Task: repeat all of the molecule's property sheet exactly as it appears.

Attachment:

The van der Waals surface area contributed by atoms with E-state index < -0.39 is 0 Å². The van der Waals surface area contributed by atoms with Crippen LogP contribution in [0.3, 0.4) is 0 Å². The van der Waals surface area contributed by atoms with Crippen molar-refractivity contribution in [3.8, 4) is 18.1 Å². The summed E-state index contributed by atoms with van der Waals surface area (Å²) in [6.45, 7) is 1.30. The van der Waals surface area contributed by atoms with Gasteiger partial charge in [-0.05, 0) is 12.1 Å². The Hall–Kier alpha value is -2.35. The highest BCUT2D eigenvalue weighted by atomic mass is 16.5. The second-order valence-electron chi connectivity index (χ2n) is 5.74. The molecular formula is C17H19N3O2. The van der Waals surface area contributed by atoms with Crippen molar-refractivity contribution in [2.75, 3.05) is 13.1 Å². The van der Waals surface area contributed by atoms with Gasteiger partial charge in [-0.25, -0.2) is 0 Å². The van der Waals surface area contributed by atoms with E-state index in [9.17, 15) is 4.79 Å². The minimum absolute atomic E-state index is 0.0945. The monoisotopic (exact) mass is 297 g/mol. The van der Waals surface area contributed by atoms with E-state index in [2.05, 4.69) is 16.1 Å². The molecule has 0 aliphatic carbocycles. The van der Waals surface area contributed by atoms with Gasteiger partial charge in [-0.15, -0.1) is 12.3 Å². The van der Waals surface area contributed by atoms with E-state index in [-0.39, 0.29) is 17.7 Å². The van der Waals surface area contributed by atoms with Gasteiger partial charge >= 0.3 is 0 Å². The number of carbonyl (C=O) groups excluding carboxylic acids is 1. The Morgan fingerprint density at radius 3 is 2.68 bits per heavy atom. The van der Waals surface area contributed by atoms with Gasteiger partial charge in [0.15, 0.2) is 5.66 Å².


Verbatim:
The van der Waals surface area contributed by atoms with E-state index < -0.39 is 0 Å². The van der Waals surface area contributed by atoms with Crippen LogP contribution in [0.3, 0.4) is 0 Å². The van der Waals surface area contributed by atoms with Crippen molar-refractivity contribution in [3.8, 4) is 18.1 Å². The summed E-state index contributed by atoms with van der Waals surface area (Å²) in [6.45, 7) is 1.30. The van der Waals surface area contributed by atoms with Gasteiger partial charge in [-0.05, 0) is 12.1 Å². The Hall–Kier alpha value is -2.35. The highest BCUT2D eigenvalue weighted by atomic mass is 16.5. The second-order valence-electron chi connectivity index (χ2n) is 5.74. The molecular formula is C17H19N3O2. The van der Waals surface area contributed by atoms with Crippen molar-refractivity contribution in [2.75, 3.05) is 13.1 Å². The van der Waals surface area contributed by atoms with Gasteiger partial charge in [-0.25, -0.2) is 0 Å². The van der Waals surface area contributed by atoms with E-state index in [9.17, 15) is 4.79 Å². The minimum absolute atomic E-state index is 0.0945. The monoisotopic (exact) mass is 297 g/mol. The van der Waals surface area contributed by atoms with E-state index in [2.05, 4.69) is 16.1 Å². The molecule has 0 aliphatic carbocycles. The van der Waals surface area contributed by atoms with Gasteiger partial charge in [-0.15, -0.1) is 12.3 Å². The van der Waals surface area contributed by atoms with E-state index in [-0.39, 0.29) is 17.7 Å². The van der Waals surface area contributed by atoms with Gasteiger partial charge >= 0.3 is 0 Å². The number of carbonyl (C=O) groups excluding carboxylic acids is 1. The Morgan fingerprint density at radius 3 is 2.68 bits per heavy atom. The van der Waals surface area contributed by atoms with Gasteiger partial charge in [0.15, 0.2) is 5.66 Å².